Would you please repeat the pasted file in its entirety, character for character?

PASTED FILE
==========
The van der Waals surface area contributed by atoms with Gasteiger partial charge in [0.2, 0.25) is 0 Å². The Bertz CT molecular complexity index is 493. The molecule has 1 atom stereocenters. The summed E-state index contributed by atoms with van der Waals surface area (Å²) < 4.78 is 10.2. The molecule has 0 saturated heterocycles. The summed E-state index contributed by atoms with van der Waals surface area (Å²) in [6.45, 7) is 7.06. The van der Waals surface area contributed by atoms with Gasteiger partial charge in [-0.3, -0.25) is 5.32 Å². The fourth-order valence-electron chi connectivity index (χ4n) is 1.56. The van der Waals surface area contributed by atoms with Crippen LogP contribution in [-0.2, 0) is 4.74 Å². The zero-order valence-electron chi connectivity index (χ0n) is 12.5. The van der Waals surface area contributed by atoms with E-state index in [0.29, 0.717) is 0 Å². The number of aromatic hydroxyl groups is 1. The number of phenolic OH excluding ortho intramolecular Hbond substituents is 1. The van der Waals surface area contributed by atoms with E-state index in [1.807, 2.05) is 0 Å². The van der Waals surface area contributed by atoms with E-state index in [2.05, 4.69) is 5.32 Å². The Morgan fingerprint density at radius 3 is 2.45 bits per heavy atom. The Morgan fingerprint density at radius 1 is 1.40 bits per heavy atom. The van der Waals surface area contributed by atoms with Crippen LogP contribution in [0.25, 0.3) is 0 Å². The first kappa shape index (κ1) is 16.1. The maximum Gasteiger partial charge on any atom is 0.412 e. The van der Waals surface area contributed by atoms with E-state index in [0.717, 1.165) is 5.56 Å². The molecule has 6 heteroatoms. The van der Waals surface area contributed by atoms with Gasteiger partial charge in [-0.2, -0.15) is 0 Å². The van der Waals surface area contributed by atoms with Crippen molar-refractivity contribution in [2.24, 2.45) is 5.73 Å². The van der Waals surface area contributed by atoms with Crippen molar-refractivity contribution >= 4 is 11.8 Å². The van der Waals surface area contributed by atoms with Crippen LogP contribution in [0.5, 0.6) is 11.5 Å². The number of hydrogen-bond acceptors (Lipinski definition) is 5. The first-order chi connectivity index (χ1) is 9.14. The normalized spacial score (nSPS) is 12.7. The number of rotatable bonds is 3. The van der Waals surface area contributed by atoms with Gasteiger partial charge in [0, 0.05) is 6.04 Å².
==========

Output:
The van der Waals surface area contributed by atoms with Gasteiger partial charge in [0.2, 0.25) is 0 Å². The Bertz CT molecular complexity index is 493. The molecule has 1 atom stereocenters. The summed E-state index contributed by atoms with van der Waals surface area (Å²) < 4.78 is 10.2. The molecule has 0 saturated heterocycles. The summed E-state index contributed by atoms with van der Waals surface area (Å²) in [6.45, 7) is 7.06. The van der Waals surface area contributed by atoms with Gasteiger partial charge in [-0.3, -0.25) is 5.32 Å². The fourth-order valence-electron chi connectivity index (χ4n) is 1.56. The van der Waals surface area contributed by atoms with Crippen LogP contribution in [-0.2, 0) is 4.74 Å². The zero-order valence-electron chi connectivity index (χ0n) is 12.5. The van der Waals surface area contributed by atoms with E-state index in [0.29, 0.717) is 0 Å². The number of aromatic hydroxyl groups is 1. The number of phenolic OH excluding ortho intramolecular Hbond substituents is 1. The van der Waals surface area contributed by atoms with E-state index in [1.807, 2.05) is 0 Å². The van der Waals surface area contributed by atoms with E-state index in [2.05, 4.69) is 5.32 Å². The Morgan fingerprint density at radius 3 is 2.45 bits per heavy atom. The Morgan fingerprint density at radius 1 is 1.40 bits per heavy atom. The van der Waals surface area contributed by atoms with Crippen LogP contribution in [0.25, 0.3) is 0 Å². The first kappa shape index (κ1) is 16.1. The maximum Gasteiger partial charge on any atom is 0.412 e. The van der Waals surface area contributed by atoms with E-state index in [0.717, 1.165) is 5.56 Å². The molecule has 6 heteroatoms. The van der Waals surface area contributed by atoms with Gasteiger partial charge in [-0.2, -0.15) is 0 Å². The van der Waals surface area contributed by atoms with Crippen molar-refractivity contribution in [2.24, 2.45) is 5.73 Å². The van der Waals surface area contributed by atoms with Crippen molar-refractivity contribution >= 4 is 11.8 Å². The van der Waals surface area contributed by atoms with Crippen LogP contribution in [0.5, 0.6) is 11.5 Å². The number of hydrogen-bond acceptors (Lipinski definition) is 5. The first-order chi connectivity index (χ1) is 9.14. The normalized spacial score (nSPS) is 12.7. The number of rotatable bonds is 3. The van der Waals surface area contributed by atoms with Gasteiger partial charge in [0, 0.05) is 6.04 Å².